Perhaps get intimate with a new hobby, take up Golf- ( you looking at me?), or sit with friends at dinner and add new meaning to the conversation by learning more about their beliefs on a topic you have never discussed before. Somewhere between sharing a salad and four forks at dessert ask if you had your choice of any one to sit around a table and have a conversation with who would it be? Henry Kissinger, Andrea Bocelli, or one of your grandchildren? So just for today find your way to adding and multiplying possibilities by starting a new book, calling someone you haven’t reached out to in awhile, perhaps trying the new coq au vin recipe you recently got. Small positive steps help to minimize stress. Trite? We think not- in the old dog new tricks fashion.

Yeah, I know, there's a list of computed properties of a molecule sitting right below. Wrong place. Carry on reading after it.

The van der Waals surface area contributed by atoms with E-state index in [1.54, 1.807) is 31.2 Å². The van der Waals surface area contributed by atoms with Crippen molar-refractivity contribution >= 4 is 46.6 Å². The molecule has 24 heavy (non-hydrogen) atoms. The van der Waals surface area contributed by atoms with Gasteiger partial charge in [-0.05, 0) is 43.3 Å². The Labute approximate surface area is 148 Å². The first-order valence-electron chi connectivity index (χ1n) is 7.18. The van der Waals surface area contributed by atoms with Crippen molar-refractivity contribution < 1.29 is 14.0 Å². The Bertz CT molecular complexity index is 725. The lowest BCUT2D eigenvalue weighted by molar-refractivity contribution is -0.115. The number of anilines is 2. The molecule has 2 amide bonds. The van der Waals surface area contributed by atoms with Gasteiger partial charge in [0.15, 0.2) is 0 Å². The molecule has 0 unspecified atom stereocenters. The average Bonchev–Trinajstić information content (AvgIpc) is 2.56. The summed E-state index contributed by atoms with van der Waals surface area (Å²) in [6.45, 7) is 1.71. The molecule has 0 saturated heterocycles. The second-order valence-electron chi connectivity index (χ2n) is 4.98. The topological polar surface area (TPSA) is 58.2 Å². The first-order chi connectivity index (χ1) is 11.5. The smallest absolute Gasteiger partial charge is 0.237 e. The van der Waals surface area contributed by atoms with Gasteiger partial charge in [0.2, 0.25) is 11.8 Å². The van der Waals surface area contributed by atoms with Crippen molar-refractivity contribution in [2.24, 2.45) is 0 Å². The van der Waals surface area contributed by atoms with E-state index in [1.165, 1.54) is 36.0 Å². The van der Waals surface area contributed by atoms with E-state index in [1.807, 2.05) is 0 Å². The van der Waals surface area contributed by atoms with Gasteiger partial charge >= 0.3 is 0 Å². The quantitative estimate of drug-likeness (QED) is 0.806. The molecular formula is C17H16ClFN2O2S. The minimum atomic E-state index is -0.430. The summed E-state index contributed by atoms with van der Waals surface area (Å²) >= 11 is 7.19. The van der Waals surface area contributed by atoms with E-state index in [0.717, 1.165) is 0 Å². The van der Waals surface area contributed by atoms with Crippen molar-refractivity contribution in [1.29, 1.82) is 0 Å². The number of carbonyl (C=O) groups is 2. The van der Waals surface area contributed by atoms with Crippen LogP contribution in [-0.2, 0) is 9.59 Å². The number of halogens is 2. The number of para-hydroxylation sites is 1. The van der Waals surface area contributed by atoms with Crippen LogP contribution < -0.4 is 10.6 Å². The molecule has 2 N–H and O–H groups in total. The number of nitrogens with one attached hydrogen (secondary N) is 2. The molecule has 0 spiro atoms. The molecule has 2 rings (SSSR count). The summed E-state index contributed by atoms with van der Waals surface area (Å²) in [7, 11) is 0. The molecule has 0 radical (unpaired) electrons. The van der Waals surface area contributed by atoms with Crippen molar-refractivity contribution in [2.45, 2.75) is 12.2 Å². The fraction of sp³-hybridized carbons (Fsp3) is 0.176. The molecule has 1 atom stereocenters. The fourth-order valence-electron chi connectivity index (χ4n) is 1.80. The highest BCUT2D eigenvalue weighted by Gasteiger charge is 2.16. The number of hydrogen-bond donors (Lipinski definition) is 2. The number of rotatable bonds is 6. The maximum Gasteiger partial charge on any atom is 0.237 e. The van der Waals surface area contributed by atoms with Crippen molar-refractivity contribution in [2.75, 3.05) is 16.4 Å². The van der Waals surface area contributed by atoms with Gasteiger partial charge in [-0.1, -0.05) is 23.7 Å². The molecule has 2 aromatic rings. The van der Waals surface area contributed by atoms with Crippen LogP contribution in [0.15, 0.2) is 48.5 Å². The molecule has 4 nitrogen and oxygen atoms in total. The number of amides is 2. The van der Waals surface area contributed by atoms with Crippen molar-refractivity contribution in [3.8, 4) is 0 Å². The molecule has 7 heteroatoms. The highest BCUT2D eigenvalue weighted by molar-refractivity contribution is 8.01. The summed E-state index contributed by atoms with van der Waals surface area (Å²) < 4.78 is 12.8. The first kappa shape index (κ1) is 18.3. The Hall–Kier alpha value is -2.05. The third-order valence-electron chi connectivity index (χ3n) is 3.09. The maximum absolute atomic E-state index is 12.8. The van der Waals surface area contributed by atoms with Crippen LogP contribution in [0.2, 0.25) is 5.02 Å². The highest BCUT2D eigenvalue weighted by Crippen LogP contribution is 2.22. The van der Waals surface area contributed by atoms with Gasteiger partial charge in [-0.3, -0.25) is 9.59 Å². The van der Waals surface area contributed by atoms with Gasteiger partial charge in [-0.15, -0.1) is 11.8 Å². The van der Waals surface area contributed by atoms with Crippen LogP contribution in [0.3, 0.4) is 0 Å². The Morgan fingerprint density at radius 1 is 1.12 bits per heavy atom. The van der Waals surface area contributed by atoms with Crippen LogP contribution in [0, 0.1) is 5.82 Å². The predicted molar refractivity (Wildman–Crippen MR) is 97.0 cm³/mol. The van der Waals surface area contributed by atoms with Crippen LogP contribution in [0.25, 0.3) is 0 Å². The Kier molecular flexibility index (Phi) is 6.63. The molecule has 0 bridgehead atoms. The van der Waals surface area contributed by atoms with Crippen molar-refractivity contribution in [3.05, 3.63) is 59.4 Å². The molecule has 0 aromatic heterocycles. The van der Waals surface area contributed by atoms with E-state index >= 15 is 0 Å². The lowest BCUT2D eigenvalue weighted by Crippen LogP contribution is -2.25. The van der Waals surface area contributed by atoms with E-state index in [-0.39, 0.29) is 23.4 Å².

Hit it Barbra with an A.
“The skies above are clear again. So let’s sing a song of cheer again.
Happy days are here again.”

Revisiting an old fav

“Forget your troubles- Come on get Happy. You better chase all your cares away.”

“Understand people’s anxiety- Always have a suntan-” Aristotle Onassis- Dale Carnegie-kind and ever so real. He won friends and influenced people he never met. His basic principle to aim for cheerful friendliness and approach things with zero ambiguity. Antiquated?- we think Not. Pushy tactics are not necessary when you carry your own concept of yourself. His motto “Don’t criticize, condemn or complain.“ Hmmmm! His book has gone the distance on the daily, like our morning coffee, Al Rokers weather report and scrolling through Instagram. Eliminating gossip and pointing fingers, leaves time for forwarding junk emails to 10 people as an opportunity to win the lottery. Loling. His suggestions served as the prototype for all The Chicken Soup for the Soul publications. Helen Gurley Brown in her Cosmopolitan style, told it like it was as career and love life merged, through red lipstick and panty hose and we listened- well maybe some of the time. We watched, we must confess, early on when Phil Donahue met “That Girl” and interviewed Jean Nidetch (founder of Weight Watchers.) We learned the value of zero point foods and loosing some lbs.